Department of Child Health, Clinical Sciences Building, York Place, Manchester 13.
Total reproductive performance of captive house mice at two temperatures
Article first published online: 6 MAY 2010
Journal of Zoology
Volume 163, Issue 4, pages 443–450, April 1971
How to Cite
Barnett, S. A., Smart, J. L. and Stoddart, R. C. (1971), Total reproductive performance of captive house mice at two temperatures. Journal of Zoology, 163: 443–450. doi: 10.1111/j.1469-7998.1971.tb04543.x
- Issue published online: 6 MAY 2010
- Article first published online: 6 MAY 2010
- (Accepted 13 October 1970)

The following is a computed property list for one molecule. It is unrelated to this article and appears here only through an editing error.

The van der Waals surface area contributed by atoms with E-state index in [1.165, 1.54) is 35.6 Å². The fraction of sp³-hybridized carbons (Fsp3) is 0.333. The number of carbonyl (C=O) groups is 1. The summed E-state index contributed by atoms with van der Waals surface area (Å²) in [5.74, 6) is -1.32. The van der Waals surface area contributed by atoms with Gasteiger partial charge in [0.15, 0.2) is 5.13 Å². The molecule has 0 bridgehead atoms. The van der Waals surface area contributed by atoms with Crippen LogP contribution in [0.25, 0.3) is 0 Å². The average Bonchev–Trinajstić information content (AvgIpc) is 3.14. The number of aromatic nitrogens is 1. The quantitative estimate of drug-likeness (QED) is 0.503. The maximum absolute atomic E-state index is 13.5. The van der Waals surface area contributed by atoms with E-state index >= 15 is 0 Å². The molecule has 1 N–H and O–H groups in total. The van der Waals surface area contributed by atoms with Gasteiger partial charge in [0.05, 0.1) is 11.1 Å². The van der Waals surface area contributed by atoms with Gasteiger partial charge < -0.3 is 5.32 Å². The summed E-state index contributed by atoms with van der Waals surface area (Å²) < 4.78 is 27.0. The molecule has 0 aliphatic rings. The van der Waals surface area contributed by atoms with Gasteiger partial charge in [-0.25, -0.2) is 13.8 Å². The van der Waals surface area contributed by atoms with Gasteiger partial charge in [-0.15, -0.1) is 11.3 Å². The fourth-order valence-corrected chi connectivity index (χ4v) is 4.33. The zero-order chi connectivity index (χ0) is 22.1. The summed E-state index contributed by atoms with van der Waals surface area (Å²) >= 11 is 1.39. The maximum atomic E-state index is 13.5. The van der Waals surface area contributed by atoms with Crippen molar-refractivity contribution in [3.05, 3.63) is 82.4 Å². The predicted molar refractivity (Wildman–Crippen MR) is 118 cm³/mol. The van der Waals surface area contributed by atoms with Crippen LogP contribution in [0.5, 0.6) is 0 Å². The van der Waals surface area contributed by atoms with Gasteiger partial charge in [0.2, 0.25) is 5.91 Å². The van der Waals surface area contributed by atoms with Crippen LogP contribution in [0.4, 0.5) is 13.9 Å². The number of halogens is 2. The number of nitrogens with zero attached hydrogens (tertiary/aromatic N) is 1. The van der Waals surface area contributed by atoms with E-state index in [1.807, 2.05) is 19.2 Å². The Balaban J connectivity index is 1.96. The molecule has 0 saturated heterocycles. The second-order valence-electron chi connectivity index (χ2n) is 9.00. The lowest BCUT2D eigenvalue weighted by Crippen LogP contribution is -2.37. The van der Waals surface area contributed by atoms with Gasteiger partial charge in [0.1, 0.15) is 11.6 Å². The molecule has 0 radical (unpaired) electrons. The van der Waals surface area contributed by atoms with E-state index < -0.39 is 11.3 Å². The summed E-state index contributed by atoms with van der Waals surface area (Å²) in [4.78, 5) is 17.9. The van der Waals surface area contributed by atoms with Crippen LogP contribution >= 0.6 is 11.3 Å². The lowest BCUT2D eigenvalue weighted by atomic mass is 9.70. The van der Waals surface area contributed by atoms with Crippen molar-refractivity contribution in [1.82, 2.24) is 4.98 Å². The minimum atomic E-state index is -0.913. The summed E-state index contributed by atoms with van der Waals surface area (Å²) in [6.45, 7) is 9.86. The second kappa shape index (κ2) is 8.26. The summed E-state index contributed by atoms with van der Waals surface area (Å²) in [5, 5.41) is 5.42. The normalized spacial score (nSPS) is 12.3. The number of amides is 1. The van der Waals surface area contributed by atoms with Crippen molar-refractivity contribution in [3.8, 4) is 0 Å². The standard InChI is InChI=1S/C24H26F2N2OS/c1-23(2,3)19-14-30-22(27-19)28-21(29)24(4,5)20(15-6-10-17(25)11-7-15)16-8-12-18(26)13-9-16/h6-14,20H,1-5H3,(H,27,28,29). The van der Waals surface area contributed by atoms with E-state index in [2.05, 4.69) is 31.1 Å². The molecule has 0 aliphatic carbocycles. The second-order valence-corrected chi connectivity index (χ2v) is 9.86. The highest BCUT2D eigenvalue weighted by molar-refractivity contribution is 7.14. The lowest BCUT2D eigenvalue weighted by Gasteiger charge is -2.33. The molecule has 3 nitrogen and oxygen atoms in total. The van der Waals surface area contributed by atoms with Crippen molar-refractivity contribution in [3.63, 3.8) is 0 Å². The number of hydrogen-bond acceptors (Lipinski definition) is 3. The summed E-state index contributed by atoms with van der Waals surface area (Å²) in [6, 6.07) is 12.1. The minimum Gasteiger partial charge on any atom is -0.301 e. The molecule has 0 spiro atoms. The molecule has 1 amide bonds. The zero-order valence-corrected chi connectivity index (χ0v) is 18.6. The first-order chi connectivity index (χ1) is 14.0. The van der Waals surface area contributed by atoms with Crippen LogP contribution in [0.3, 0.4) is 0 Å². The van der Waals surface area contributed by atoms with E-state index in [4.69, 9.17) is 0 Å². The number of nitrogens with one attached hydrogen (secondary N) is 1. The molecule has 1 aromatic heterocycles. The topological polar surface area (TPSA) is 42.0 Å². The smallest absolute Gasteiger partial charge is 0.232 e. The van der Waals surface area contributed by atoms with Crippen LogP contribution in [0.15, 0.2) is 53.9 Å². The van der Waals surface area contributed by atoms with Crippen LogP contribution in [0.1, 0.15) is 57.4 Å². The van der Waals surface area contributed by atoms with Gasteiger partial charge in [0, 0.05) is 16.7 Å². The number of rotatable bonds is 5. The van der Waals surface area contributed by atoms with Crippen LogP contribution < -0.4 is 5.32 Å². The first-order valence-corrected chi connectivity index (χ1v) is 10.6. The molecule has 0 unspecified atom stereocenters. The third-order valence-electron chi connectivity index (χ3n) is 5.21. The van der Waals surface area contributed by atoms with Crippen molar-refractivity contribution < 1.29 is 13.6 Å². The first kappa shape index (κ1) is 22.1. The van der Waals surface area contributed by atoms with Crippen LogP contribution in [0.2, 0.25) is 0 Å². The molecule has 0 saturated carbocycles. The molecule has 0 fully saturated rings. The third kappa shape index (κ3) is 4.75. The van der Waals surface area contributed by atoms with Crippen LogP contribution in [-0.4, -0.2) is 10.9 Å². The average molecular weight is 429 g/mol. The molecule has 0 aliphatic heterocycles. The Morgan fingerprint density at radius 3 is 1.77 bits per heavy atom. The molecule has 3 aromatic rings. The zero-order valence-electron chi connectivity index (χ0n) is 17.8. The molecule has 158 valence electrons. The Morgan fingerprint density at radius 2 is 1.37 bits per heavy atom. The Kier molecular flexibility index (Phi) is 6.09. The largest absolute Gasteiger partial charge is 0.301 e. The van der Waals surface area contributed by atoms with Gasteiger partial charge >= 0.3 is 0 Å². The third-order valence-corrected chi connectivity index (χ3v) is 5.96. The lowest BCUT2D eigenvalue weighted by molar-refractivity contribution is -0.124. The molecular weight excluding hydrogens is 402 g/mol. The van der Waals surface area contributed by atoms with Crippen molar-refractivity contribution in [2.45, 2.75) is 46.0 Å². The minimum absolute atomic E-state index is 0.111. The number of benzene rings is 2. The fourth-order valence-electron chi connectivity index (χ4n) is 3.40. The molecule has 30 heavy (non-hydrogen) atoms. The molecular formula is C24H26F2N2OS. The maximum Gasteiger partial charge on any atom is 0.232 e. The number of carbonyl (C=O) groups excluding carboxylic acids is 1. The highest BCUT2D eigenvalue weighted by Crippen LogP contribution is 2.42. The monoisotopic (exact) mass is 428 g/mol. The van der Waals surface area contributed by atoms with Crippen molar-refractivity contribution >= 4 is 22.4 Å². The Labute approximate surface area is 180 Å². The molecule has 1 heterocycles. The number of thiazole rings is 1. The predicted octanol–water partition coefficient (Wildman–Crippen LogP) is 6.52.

Wild house mice, Mus musculus L., were trapped on a farm, and bred in the laboratory at two environmental temperatures, 21°C and −3°C. The reproductive performance of 12 pairs of the second generation reared in the laboratory was recorded to the age of two years; ten pairs of the first generation were transferred to −3°C at mating, and were similarly observed for two years. The wild mice at 21°C resembled inbred laboratory mice in litter size and the weight of young at three weeks, but produced many more litters: nestling mortality was about 16%. The fertility of the wild mice was, however, inferior to that of some outbred laboratory mice. At −3°C the number of litters per pair was about half that at 21°C, and nestling mortality was over 50 % losses were mainly of whole litters. Litters at birth tended to be larger at −3°C; the young aged three weeks were heavier in the cold environment. At birth, fifth litters were largest at 21°C, and fourth litters at −3°C. Weights of individual young aged three weeks tended to rise with parity in both temperatures. Some mice, in both temperatures, continued to produce litters for the full two years.